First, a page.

What’s the Difference Between Neurologic Lyme Disease and MS?

Syritsyna Olga Syritsyna, MD
Neurologist
Multiple Sclerosis Comprehensive
Care Center

Hearing the words “you have Lyme disease” or “you have MS (multiple sclerosis)” can be quite unsettling. And to complicate matters, when Lyme disease affects the central nervous system, the symptoms can be very similar to MS. So it can be hard to tell the difference to the untrained eye. Many doctors are generalists and not specially trained to diagnose either disease. Dr. Olga Syritsyna is a neurologist with subspecialty training in neurologic Lyme disease and MS.

What is neurologic Lyme disease?
First, let’s start with defining Lyme disease. It’s a seasonal tick-borne infection caused by the borrelia burgdorferi bacteria that can affect multiple organs and systems in the body. It’s named after Lyme, CT, where it was first identified in 1975. In about 15 percent of cases, Lyme disease affects the central nervous system. When it does, it is known as neurologic Lyme disease. Sometimes, people who think they may have Lyme disease find out they have MS (an immune- mediated central nervous system disorder). Lyme disease as an infection can act to trigger MS attacks. This is why being seen by a neurologist specially trained to know the differences is key.

What symptoms does it have in common with MS?
Neurological symptoms can develop days to weeks to months after the Lyme agents are inoculated into the skin at the tick bite site. This is the site at which the bull’s eye rash appears. Suggestive symptoms are a headache and stiff neck. Other symptoms may include facial nerve palsy (Bell’s palsy), blurred or double vision, spine pain, confusion and fatigue. Neurologic Lyme disease may also affect one’s thinking, memory and ability to process information. Some of these symptoms are also common to MS.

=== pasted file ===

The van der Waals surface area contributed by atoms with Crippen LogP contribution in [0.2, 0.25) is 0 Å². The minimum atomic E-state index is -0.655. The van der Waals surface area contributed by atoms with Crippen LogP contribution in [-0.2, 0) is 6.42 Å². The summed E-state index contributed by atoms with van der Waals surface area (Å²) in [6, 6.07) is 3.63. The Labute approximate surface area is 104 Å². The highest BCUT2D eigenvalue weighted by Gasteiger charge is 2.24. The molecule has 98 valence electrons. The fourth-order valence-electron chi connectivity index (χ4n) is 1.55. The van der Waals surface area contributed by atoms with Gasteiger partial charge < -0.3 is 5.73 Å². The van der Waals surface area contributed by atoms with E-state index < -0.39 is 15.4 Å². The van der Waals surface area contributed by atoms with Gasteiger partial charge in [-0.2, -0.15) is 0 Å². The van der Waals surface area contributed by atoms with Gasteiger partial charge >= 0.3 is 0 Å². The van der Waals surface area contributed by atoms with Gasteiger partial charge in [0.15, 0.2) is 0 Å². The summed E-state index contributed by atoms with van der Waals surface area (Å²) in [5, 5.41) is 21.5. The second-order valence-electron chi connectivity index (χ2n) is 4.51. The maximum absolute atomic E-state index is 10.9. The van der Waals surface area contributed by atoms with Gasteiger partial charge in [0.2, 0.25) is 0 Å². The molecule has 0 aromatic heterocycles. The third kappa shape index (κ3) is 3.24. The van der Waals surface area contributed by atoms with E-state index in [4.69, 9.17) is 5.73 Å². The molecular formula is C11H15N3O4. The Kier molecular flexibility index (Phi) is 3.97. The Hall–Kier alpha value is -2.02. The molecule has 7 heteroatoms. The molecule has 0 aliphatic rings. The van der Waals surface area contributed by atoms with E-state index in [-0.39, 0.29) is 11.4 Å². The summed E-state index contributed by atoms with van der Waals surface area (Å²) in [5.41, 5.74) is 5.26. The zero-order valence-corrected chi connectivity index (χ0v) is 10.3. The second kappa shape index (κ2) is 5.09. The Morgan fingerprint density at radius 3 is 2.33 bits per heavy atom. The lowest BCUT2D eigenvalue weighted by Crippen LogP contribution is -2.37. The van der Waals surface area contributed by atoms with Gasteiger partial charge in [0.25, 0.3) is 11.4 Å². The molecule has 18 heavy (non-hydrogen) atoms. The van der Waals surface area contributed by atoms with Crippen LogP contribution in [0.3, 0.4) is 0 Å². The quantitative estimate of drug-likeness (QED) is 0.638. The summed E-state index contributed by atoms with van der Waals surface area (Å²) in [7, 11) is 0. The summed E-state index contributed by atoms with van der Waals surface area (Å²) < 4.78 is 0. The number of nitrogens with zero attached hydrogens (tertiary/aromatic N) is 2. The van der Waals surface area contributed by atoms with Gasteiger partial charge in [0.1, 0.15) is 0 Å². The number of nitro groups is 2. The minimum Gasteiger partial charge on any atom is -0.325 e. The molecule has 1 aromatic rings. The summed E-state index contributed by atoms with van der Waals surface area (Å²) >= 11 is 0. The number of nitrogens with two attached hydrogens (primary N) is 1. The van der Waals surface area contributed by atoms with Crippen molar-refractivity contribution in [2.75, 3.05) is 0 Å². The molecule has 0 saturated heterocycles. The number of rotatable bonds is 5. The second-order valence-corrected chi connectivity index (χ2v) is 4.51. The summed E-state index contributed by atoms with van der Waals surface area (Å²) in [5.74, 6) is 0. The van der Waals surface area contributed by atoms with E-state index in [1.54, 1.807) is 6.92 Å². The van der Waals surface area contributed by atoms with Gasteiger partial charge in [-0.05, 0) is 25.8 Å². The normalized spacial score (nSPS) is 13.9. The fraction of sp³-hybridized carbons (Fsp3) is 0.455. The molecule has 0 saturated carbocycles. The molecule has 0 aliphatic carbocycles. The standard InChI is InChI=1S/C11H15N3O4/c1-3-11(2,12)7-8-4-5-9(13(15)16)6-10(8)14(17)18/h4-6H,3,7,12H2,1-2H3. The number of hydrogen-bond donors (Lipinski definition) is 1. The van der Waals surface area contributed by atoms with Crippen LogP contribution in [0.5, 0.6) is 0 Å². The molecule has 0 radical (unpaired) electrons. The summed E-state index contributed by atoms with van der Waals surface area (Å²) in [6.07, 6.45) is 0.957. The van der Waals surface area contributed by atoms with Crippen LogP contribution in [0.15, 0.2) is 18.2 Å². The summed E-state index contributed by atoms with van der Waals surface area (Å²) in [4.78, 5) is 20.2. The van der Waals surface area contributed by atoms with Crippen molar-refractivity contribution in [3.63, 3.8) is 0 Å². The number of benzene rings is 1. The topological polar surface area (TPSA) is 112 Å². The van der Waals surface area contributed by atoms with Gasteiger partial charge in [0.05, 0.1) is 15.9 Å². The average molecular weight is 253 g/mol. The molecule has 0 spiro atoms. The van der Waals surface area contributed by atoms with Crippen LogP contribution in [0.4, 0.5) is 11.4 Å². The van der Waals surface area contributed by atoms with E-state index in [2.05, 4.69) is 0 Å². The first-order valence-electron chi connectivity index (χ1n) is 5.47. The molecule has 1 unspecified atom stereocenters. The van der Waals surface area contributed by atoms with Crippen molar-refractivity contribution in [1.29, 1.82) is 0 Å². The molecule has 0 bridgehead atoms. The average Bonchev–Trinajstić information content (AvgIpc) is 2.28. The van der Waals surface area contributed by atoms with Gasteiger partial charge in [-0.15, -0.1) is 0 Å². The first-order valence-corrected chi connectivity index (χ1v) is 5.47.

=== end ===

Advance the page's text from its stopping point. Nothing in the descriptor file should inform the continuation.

Who is at risk for neurologic Lyme disease?
The majority of people who develop neurologic Lyme disease become ill during the summer months. The blacklegged ticks that cause Lyme disease live in moist and humid environments, in and near wooded or grassy areas. To decrease your risk of getting Lyme disease, a few simple precautions can help: Cover up. Use insect repellent. Do your best to tickproof your yard. Check yourself, your children and your pets for ticks. Don’t assume you’re immune. Remove a tick as soon as possible with tweezers.

Who is at risk for MS?
Ninety percent of people who are diagnosed with MS develop it between the ages of 15 and 50, but it can occasionally strike those both younger and older. MS is more common in women (currently there is a 3:1 ratio). Vitamin D deficiency, smoking and having had mononucleosis all increase one’s risk for MS. It’s primarily a Caucasian disease; however, the number of women of color with MS is increasing. There are low-, medium- and high-risk zones. Northern Europe, Canada and the United States are three examples of high-risk zones for MS.

Why choose Stony Brook for diagnosis and treatment of neurologic Lyme disease?
For neurologic Lyme disease, Stony Brook has extensive experience in detecting antibodies to the borrelia burgdorferi bacteria that is carried by ticks and can affect the central nervous system. We do frequent lumbar punctures (spinal taps) and perform a variety of tests on cerebrospinal fluid.

What about MS diagnosis and treament at Stony Brook?
We’ve seen the best long-term outcomes when treatment is started early. We now know that ongoing, accumulating permanent damage in untreated patients with MS occurs even when there are no symptoms. This makes early diagnosis and a long-term plan to manage the disease essential. At Stony Brook, treatment of MS occurs on many levels: disease modifying therapies, symptom management, treatment of acute attacks, ongoing health evaluations, lifestyle modifications and more. We also offer infusion therapy when a patient’s condition can’t be effectively treated by medications taken by mouth (orally). An infusion of a drug is typically administered intravenously (into the veins). Our patients also have access to many ongoing clinical research trials for MS — a number of which have been developed right here at Stony Brook and can be viewed at: bit.ly/MSclinicaltrials.stonybrookmedicine.edu

To make an appointment with a neurologist trained in both neurologic Lyme disease and MS, call (631) 444-2599.
neuro.stonybrookmedicine.edu/centers/adult-ms